Staff member
Jun 3, 2020
Augite is a common rock-forming pyroxene mineral that commonly occurs in mafic and intermediate igneous rocks such as basalt, andesite, gabbro, and diorite. It is also found in ultramafic rocks and in some metamorphic rocks that form under high temperatures.

Augite is usually green, black, or brown in color with formula (Ca,Na)(Mg,Fe,Al,Ti)(Si,Al)2O6. It exhibits two prominent cleavage directions that intersect at angles slightly less than 90 degrees. The cleavage is difficult to observe, particularly in fine-grained rocks. So, a hand lens is often required. The crystals are monoclinic and prismatic. The luster is either vitreous (crystal faces) or dull (other surfaces). Augite has a Mohs hardness of 5.5 to 6, and specific gravity of 3.2 to 3.6.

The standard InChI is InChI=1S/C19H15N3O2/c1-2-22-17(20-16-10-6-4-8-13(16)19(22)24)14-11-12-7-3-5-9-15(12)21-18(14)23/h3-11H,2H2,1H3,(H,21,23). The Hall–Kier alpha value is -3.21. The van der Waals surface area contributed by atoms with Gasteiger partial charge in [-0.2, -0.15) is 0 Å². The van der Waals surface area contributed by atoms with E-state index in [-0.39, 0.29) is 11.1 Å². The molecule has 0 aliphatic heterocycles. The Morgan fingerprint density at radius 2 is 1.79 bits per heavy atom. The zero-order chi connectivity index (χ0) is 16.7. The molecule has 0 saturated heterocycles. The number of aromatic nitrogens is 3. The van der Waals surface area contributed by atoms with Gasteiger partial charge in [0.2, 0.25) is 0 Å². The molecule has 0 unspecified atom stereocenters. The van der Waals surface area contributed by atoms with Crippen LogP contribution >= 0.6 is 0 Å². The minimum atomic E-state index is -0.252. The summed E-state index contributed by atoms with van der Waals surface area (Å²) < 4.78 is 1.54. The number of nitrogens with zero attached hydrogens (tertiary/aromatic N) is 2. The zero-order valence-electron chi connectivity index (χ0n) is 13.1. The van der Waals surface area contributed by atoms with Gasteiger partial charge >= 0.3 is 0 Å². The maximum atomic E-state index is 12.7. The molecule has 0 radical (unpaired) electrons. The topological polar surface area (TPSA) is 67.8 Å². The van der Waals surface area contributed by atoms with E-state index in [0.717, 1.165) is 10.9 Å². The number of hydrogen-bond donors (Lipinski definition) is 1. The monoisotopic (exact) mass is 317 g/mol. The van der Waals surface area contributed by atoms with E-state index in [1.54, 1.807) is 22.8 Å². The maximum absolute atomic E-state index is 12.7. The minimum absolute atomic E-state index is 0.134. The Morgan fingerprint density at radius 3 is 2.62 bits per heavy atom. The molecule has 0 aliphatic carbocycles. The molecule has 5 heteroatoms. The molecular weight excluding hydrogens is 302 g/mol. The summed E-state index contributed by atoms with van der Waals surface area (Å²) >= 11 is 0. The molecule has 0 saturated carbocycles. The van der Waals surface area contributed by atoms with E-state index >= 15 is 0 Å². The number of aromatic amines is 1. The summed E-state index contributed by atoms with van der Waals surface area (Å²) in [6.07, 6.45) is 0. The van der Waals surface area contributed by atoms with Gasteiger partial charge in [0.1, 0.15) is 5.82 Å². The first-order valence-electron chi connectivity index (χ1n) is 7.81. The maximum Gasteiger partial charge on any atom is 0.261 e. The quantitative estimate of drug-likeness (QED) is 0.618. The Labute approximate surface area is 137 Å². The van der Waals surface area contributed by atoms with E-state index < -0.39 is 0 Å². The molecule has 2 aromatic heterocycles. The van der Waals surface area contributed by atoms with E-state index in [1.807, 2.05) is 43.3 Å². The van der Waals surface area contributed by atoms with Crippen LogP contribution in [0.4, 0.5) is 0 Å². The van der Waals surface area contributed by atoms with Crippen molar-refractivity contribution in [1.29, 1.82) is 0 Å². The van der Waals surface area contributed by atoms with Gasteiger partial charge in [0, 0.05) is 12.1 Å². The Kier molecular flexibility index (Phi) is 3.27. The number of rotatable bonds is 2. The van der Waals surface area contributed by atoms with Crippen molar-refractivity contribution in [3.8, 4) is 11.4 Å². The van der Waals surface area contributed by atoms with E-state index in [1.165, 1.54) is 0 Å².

It has no commercial use but the calcium content has limited use in studying the temperature history of rocks. Augite is also found in lunar basalts and meteorites.

Physical Properties

Crystal SystemMonoclinic
ColorGreen, black, brown
LusterVitreous, resinous to dull
CleavagePrismatic in 2 directions that intersect at 90 degrees
Mohs Scale Hardness5.5 to 6
DiaphaneityTransparent to opaque
Specific Gravity3.2 to 3.6
Chemical Composition(Ca,Na)(Mg,Fe,Al)(Si,Al)2O6
Diagnostic PropertiesColor, specific gravity, and cleavage.


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